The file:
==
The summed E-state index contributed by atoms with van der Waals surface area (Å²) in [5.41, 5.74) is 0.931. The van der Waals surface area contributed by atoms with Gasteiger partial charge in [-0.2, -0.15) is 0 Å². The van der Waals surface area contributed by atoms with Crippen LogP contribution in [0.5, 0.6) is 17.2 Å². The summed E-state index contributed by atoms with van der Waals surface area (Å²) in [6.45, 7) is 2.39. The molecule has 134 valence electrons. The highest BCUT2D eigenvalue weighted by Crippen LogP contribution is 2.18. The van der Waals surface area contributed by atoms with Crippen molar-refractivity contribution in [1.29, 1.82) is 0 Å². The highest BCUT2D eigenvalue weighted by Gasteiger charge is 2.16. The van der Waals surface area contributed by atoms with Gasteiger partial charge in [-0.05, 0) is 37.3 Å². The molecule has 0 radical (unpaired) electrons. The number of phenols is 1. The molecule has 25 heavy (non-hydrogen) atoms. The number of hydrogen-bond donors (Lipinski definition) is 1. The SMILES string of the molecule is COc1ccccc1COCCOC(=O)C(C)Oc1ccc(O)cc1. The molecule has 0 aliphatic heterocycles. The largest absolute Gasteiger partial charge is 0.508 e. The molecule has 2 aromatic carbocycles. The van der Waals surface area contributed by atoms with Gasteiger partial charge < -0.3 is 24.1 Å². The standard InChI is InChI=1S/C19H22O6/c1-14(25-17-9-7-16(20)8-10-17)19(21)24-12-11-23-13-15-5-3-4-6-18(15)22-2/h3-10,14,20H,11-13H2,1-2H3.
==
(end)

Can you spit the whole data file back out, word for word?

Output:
The summed E-state index contributed by atoms with van der Waals surface area (Å²) in [5.41, 5.74) is 0.931. The van der Waals surface area contributed by atoms with Gasteiger partial charge in [-0.2, -0.15) is 0 Å². The van der Waals surface area contributed by atoms with Crippen LogP contribution in [0.5, 0.6) is 17.2 Å². The summed E-state index contributed by atoms with van der Waals surface area (Å²) in [6.45, 7) is 2.39. The molecule has 134 valence electrons. The highest BCUT2D eigenvalue weighted by Crippen LogP contribution is 2.18. The van der Waals surface area contributed by atoms with Crippen molar-refractivity contribution in [1.29, 1.82) is 0 Å². The highest BCUT2D eigenvalue weighted by Gasteiger charge is 2.16. The van der Waals surface area contributed by atoms with Gasteiger partial charge in [-0.05, 0) is 37.3 Å². The molecule has 0 radical (unpaired) electrons. The number of phenols is 1. The molecule has 25 heavy (non-hydrogen) atoms. The number of hydrogen-bond donors (Lipinski definition) is 1. The SMILES string of the molecule is COc1ccccc1COCCOC(=O)C(C)Oc1ccc(O)cc1. The molecule has 0 aliphatic heterocycles. The largest absolute Gasteiger partial charge is 0.508 e. The molecule has 2 aromatic carbocycles. The van der Waals surface area contributed by atoms with Gasteiger partial charge < -0.3 is 24.1 Å². The standard InChI is InChI=1S/C19H22O6/c1-14(25-17-9-7-16(20)8-10-17)19(21)24-12-11-23-13-15-5-3-4-6-18(15)22-2/h3-10,14,20H,11-13H2,1-2H3.